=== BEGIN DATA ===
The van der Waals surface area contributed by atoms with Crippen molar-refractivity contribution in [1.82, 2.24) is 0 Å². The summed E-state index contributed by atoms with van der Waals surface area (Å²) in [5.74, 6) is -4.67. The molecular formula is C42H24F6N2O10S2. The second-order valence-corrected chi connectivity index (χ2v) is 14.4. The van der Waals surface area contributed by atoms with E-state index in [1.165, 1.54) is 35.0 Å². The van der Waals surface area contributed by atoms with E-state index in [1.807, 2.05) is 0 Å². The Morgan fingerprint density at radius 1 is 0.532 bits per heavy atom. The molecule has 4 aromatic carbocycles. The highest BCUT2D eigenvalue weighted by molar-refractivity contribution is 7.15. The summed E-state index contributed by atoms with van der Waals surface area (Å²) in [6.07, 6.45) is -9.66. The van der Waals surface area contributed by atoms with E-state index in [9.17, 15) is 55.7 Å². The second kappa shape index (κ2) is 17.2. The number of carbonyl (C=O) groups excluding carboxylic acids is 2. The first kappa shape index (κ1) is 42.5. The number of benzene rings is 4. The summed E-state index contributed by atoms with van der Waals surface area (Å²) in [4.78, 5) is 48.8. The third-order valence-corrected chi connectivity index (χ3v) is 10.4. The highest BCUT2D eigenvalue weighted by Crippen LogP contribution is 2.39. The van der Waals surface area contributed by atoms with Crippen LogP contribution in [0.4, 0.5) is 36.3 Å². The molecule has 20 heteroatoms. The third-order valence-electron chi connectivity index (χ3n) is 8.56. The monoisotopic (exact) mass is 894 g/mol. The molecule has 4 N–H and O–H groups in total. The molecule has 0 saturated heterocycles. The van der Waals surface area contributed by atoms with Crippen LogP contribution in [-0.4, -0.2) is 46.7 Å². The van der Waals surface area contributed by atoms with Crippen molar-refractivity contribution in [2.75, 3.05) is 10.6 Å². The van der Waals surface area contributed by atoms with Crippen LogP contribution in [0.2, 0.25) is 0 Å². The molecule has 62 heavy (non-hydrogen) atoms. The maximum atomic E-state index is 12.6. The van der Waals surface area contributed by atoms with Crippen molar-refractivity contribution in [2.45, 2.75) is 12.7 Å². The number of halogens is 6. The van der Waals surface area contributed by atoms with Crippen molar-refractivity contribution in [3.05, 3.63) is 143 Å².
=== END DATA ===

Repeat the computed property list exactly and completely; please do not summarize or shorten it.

The van der Waals surface area contributed by atoms with Crippen molar-refractivity contribution in [1.82, 2.24) is 0 Å². The summed E-state index contributed by atoms with van der Waals surface area (Å²) in [5.74, 6) is -4.67. The molecular formula is C42H24F6N2O10S2. The second-order valence-corrected chi connectivity index (χ2v) is 14.4. The van der Waals surface area contributed by atoms with E-state index in [1.165, 1.54) is 35.0 Å². The van der Waals surface area contributed by atoms with E-state index in [1.807, 2.05) is 0 Å². The Morgan fingerprint density at radius 1 is 0.532 bits per heavy atom. The molecule has 4 aromatic carbocycles. The highest BCUT2D eigenvalue weighted by molar-refractivity contribution is 7.15. The summed E-state index contributed by atoms with van der Waals surface area (Å²) in [6.07, 6.45) is -9.66. The van der Waals surface area contributed by atoms with E-state index in [9.17, 15) is 55.7 Å². The second kappa shape index (κ2) is 17.2. The number of carbonyl (C=O) groups excluding carboxylic acids is 2. The first kappa shape index (κ1) is 42.5. The number of benzene rings is 4. The summed E-state index contributed by atoms with van der Waals surface area (Å²) in [4.78, 5) is 48.8. The third-order valence-corrected chi connectivity index (χ3v) is 10.4. The highest BCUT2D eigenvalue weighted by Crippen LogP contribution is 2.39. The van der Waals surface area contributed by atoms with Crippen LogP contribution in [0.4, 0.5) is 36.3 Å². The molecule has 20 heteroatoms. The third-order valence-electron chi connectivity index (χ3n) is 8.56. The monoisotopic (exact) mass is 894 g/mol. The molecule has 4 N–H and O–H groups in total. The molecule has 0 saturated heterocycles. The van der Waals surface area contributed by atoms with Crippen LogP contribution in [-0.4, -0.2) is 46.7 Å². The van der Waals surface area contributed by atoms with Crippen molar-refractivity contribution in [2.75, 3.05) is 10.6 Å². The van der Waals surface area contributed by atoms with Crippen LogP contribution in [0.2, 0.25) is 0 Å². The molecule has 62 heavy (non-hydrogen) atoms. The maximum atomic E-state index is 12.6. The van der Waals surface area contributed by atoms with Crippen molar-refractivity contribution in [2.45, 2.75) is 12.7 Å². The number of halogens is 6. The van der Waals surface area contributed by atoms with Crippen molar-refractivity contribution in [3.05, 3.63) is 143 Å².